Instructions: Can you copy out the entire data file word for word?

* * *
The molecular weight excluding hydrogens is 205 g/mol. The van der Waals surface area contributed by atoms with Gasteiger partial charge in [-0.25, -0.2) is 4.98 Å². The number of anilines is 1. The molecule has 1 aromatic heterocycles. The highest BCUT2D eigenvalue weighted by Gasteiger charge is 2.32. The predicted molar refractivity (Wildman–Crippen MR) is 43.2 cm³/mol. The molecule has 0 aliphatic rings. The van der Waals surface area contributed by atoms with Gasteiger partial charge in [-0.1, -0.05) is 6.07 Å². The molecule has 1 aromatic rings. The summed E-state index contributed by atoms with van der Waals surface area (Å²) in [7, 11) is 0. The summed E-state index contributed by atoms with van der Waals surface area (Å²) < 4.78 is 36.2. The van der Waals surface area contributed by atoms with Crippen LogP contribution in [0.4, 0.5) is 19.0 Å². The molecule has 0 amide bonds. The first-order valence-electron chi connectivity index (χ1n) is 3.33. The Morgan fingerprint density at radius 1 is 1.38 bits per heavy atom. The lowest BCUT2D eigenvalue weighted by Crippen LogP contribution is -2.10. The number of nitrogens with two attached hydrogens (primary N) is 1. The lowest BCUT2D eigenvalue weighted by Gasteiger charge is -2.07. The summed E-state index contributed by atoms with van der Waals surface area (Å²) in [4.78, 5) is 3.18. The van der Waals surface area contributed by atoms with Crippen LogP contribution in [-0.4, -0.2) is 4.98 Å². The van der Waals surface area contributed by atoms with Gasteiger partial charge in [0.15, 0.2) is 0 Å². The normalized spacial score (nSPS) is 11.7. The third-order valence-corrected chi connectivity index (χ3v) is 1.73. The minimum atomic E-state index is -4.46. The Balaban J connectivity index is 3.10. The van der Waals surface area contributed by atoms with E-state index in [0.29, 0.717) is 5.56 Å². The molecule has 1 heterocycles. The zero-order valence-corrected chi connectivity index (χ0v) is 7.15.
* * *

The molecular weight excluding hydrogens is 205 g/mol. The van der Waals surface area contributed by atoms with Gasteiger partial charge in [-0.25, -0.2) is 4.98 Å². The number of anilines is 1. The molecule has 1 aromatic heterocycles. The highest BCUT2D eigenvalue weighted by Gasteiger charge is 2.32. The predicted molar refractivity (Wildman–Crippen MR) is 43.2 cm³/mol. The molecule has 0 aliphatic rings. The van der Waals surface area contributed by atoms with Gasteiger partial charge in [-0.1, -0.05) is 6.07 Å². The molecule has 1 aromatic rings. The summed E-state index contributed by atoms with van der Waals surface area (Å²) in [7, 11) is 0. The summed E-state index contributed by atoms with van der Waals surface area (Å²) < 4.78 is 36.2. The van der Waals surface area contributed by atoms with Crippen LogP contribution in [0.4, 0.5) is 19.0 Å². The molecule has 0 amide bonds. The first-order valence-electron chi connectivity index (χ1n) is 3.33. The Morgan fingerprint density at radius 1 is 1.38 bits per heavy atom. The lowest BCUT2D eigenvalue weighted by Crippen LogP contribution is -2.10. The number of nitrogens with two attached hydrogens (primary N) is 1. The lowest BCUT2D eigenvalue weighted by Gasteiger charge is -2.07. The summed E-state index contributed by atoms with van der Waals surface area (Å²) in [4.78, 5) is 3.18. The van der Waals surface area contributed by atoms with Crippen LogP contribution in [-0.4, -0.2) is 4.98 Å². The van der Waals surface area contributed by atoms with Gasteiger partial charge in [0.15, 0.2) is 0 Å². The normalized spacial score (nSPS) is 11.7. The third-order valence-corrected chi connectivity index (χ3v) is 1.73. The minimum atomic E-state index is -4.46. The Balaban J connectivity index is 3.10. The van der Waals surface area contributed by atoms with E-state index in [0.29, 0.717) is 5.56 Å². The molecule has 1 heterocycles. The zero-order valence-corrected chi connectivity index (χ0v) is 7.15.